WASHINGTON, March 17 (Xinhua) -- The U.S. Justice Department on Friday filed a brief notice saying it would appeal a Maryland federal judge's ruling that halted a key portion of President Donald Trump's revised immigration order which was set to take effect one day before.
The Justice Department has not yet filed its formal appeal in the Fourth Circuit Court of Appeals, located in Richmond, Virginia, where the case will eventually be heard, said local media reports.
The ruling in Maryland and another in Hawaii earlier this week claimed Trump's temporary barring U.S. entry to global refugees and immigration from six predominantly Muslim countries in the Middle East and Africa violated the First Amendment of the U.S. Constitution, citing statements by Trump and his advisers suggesting the real purpose of the disputed immigration order was to discriminate against Muslims. The Trump administration denied it is a Muslim ban, arguing the order aims to prevent terrorism by suspending visitors from terror-prone countries where visa vetting may not be effective.
So far the U.S. Justice Department didn't move to appeal the Hawaii federal judge's ruling, which would bring the case to the same San Francisco-based Ninth Circuit Court of Appeals that rejected an earlier version of the immigration order.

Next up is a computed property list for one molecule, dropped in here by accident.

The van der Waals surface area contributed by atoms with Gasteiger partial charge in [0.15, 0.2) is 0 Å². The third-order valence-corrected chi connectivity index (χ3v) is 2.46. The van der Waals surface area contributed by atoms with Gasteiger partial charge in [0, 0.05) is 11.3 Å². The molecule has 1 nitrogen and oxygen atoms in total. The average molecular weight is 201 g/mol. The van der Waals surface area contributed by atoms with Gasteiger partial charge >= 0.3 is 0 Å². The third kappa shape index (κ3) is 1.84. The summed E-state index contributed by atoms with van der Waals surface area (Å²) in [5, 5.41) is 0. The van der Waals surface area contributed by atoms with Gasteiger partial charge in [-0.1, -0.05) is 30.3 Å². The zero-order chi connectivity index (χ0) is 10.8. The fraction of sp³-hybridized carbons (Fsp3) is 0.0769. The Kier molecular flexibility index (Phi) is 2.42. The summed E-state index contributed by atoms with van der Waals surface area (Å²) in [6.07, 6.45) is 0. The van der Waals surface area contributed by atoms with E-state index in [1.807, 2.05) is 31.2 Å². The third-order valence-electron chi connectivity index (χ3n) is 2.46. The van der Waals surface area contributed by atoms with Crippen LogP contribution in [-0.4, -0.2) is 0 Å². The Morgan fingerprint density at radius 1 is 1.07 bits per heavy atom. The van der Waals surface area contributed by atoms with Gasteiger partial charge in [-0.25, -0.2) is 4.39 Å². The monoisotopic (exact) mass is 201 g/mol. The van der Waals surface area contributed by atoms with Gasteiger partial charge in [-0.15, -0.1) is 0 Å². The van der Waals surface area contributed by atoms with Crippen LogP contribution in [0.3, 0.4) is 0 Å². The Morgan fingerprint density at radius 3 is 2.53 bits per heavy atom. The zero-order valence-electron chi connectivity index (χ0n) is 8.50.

Hours after the Hawaii federal judge's ruling on Wednesday, Trump slammed it as "an unprecedented judicial overreach", pledging to take the legal fight all the way to the Supreme Court.
"We're going to take our case as far as it needs to go, including all the way up to the Supreme Court," Trump said Wednesday night at a campaign rally in Nashville, the state of Tennesse, suggesting the ruling was made for "political reasons."
Derrick Watson, the federal judge in Hawaii, noted that Trump's adviser Stephen Miller said on Fox News last month that the revised order was intended to have "the same basic policy outcome" as the first one, aside from a few changes designed to bolster the administration's legal standing.
In the Maryland case, federal judge Theodore Chuang wrote that the origins of Trump's immigration order suggests that religious screening, not national security, was the primary purpose.